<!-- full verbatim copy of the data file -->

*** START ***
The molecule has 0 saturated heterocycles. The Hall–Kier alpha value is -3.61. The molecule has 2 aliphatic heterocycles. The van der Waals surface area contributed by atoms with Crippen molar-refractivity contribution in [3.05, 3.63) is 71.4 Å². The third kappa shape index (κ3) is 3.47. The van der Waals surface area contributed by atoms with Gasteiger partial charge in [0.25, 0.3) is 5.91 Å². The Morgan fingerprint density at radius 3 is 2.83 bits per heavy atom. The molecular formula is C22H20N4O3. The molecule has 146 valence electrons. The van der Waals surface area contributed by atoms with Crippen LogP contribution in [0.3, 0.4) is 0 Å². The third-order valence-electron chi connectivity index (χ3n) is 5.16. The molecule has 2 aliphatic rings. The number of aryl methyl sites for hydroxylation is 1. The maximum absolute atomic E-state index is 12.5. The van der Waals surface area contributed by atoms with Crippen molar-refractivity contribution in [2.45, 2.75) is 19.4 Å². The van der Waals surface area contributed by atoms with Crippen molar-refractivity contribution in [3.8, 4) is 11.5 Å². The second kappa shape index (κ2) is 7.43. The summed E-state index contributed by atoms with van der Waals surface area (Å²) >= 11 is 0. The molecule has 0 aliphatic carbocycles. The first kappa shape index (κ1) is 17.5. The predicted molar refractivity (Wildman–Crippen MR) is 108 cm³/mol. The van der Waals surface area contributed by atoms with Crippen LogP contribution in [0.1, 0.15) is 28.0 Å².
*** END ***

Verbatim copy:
The molecule has 0 saturated heterocycles. The Hall–Kier alpha value is -3.61. The molecule has 2 aliphatic heterocycles. The van der Waals surface area contributed by atoms with Crippen molar-refractivity contribution in [3.05, 3.63) is 71.4 Å². The third kappa shape index (κ3) is 3.47. The van der Waals surface area contributed by atoms with Gasteiger partial charge in [0.25, 0.3) is 5.91 Å². The Morgan fingerprint density at radius 3 is 2.83 bits per heavy atom. The molecular formula is C22H20N4O3. The molecule has 146 valence electrons. The van der Waals surface area contributed by atoms with Crippen LogP contribution in [0.3, 0.4) is 0 Å². The third-order valence-electron chi connectivity index (χ3n) is 5.16. The molecule has 2 aliphatic rings. The number of aryl methyl sites for hydroxylation is 1. The maximum absolute atomic E-state index is 12.5. The van der Waals surface area contributed by atoms with Crippen molar-refractivity contribution in [2.45, 2.75) is 19.4 Å². The van der Waals surface area contributed by atoms with Crippen molar-refractivity contribution in [3.8, 4) is 11.5 Å². The second kappa shape index (κ2) is 7.43. The summed E-state index contributed by atoms with van der Waals surface area (Å²) >= 11 is 0. The molecule has 0 aliphatic carbocycles. The first kappa shape index (κ1) is 17.5. The predicted molar refractivity (Wildman–Crippen MR) is 108 cm³/mol. The van der Waals surface area contributed by atoms with Crippen LogP contribution in [0.1, 0.15) is 28.0 Å².